Probate is the legal process for dealing with the estate (the money, property and other assets) of someone who has died. You can find more details in this blog but here we are going to answer another probate question we’re asked a lot; do you have to go through probate if you have a Will?
It’s probably best to start by looking at when you do need probate.
Probate is almost certainly necessary when:
Conversely, there are certain – though limited circumstances – when probate isn’t needed. These include when:
Joint bank accounts will automatically pass to the surviving spouse under the right of survivorship if they produce the death certificate and proof of ID for the bank. These are needed to formally transfer the assets into their sole name, usually without the need for a Grant of Probate is usually not required.
The other reason to obtain a Grant of Probate – even if it is not required for the purpose of realising assets – is that if there are any potential claimants that might want to make a claim on the estate under the inheritance (provision for Family and Dependants) Act 1975, they only have 6 months from the date of the Grant to do so. If you don’t apply for the Grant of Probate, that time limit will be left open-ended.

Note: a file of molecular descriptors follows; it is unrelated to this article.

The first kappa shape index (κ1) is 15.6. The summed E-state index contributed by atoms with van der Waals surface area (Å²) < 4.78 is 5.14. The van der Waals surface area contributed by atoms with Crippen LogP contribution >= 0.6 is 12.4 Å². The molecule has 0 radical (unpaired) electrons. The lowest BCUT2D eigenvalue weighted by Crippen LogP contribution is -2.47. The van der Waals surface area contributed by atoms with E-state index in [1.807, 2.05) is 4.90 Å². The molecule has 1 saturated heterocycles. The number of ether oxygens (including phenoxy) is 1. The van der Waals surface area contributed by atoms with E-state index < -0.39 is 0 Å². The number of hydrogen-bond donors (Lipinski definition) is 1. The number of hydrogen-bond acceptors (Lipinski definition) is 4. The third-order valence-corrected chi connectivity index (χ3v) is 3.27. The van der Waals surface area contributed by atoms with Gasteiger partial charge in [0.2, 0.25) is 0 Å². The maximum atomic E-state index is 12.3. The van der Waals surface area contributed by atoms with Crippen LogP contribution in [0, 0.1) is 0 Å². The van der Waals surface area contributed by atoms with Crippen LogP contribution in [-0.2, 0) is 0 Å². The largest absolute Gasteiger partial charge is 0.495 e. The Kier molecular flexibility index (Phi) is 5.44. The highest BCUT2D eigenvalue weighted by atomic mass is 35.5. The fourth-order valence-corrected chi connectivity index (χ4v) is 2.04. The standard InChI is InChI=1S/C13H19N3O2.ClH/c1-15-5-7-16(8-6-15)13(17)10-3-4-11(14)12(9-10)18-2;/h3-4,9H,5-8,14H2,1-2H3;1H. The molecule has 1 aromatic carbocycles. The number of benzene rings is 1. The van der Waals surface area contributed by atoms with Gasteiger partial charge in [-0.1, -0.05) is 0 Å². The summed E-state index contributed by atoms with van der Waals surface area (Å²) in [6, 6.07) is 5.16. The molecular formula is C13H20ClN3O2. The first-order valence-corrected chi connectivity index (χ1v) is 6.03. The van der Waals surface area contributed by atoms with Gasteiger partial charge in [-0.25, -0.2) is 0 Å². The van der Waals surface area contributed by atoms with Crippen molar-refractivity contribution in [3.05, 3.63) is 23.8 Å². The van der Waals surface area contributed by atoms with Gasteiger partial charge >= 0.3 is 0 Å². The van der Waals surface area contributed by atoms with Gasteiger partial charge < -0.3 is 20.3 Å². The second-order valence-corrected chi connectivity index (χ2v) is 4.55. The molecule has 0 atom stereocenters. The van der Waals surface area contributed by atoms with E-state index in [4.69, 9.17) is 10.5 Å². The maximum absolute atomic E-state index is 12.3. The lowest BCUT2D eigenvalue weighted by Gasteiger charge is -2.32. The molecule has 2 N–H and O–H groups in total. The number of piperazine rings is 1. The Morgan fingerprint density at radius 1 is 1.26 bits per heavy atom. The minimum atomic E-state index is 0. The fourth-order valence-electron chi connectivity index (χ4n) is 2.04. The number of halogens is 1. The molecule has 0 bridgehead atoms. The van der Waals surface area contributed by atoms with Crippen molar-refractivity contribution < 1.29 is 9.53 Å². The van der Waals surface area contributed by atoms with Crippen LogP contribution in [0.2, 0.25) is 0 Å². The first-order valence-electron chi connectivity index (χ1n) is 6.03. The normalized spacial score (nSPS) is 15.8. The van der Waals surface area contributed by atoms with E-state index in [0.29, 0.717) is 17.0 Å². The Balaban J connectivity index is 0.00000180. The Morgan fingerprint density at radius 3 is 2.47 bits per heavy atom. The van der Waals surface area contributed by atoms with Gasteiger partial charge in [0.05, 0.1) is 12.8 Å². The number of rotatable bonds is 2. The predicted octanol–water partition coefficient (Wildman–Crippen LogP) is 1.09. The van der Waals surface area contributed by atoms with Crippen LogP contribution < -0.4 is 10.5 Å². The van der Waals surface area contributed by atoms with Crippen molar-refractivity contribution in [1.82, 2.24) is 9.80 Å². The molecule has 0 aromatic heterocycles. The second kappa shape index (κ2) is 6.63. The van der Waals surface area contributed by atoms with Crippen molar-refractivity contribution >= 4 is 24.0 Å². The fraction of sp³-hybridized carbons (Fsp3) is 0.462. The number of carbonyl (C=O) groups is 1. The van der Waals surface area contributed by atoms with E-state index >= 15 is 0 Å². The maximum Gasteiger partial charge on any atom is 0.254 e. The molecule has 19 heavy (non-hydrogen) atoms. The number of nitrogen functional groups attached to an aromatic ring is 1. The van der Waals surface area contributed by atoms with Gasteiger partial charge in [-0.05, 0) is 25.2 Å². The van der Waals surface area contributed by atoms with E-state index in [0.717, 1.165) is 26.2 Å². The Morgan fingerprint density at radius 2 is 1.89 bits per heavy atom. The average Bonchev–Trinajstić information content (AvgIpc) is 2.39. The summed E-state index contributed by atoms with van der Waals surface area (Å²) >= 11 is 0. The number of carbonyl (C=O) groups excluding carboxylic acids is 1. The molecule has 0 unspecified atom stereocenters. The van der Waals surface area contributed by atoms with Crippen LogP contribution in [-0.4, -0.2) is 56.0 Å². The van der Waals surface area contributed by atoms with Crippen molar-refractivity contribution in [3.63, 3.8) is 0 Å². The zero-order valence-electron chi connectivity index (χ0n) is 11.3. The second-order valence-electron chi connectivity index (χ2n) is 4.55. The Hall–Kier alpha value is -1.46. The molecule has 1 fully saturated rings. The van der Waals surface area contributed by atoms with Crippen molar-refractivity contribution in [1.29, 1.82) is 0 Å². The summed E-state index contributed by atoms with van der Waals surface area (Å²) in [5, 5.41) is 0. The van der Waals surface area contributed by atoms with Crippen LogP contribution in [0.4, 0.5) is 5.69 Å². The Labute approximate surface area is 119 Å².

If the surviving spouse wants to sell their house and they are legally recognised as a ‘joint tenant’ (i.e. this is how the property’s ownership has been specified in the Will) probate isn’t required. However, if the ownership is as ‘tenants in common’, probate will be needed.
This is a very common issue because nearly half of the people in Britain aged over 55 do not have a Will. This means it is highly possible your friend or relative could have passed without leaving a Will.
If this is the case they will be treated as ‘intestate’, literally someone who has died without leaving a Will. In this event the intestacy rules will dictate how their estate will be administered and, ultimately, divided.
The first thing you will need to do is ascertain who is entitled to apply to the probate registry for a grant of letters of administration and then make the required application. This is the legal document that will give the person named in the document the required authority to administer the deceased’s estate as the ‘administrator’.
Although there are naturally variations between how individual estates are administered, generally speaking there is a fairly common order as to who will benefit from the estate:
While this is the order the rules of intestacy will almost certainly follow this order, there could very well be reasons – for example financial need, historic disagreements or a greater affinity with friends than with family – why the deceased would have prioritised this list differently.
If this is likely to be the case, we would strongly suggest you ask us to draft a Will for you to guarantee your estate is divided exactly as you want it to be in the event of your passing.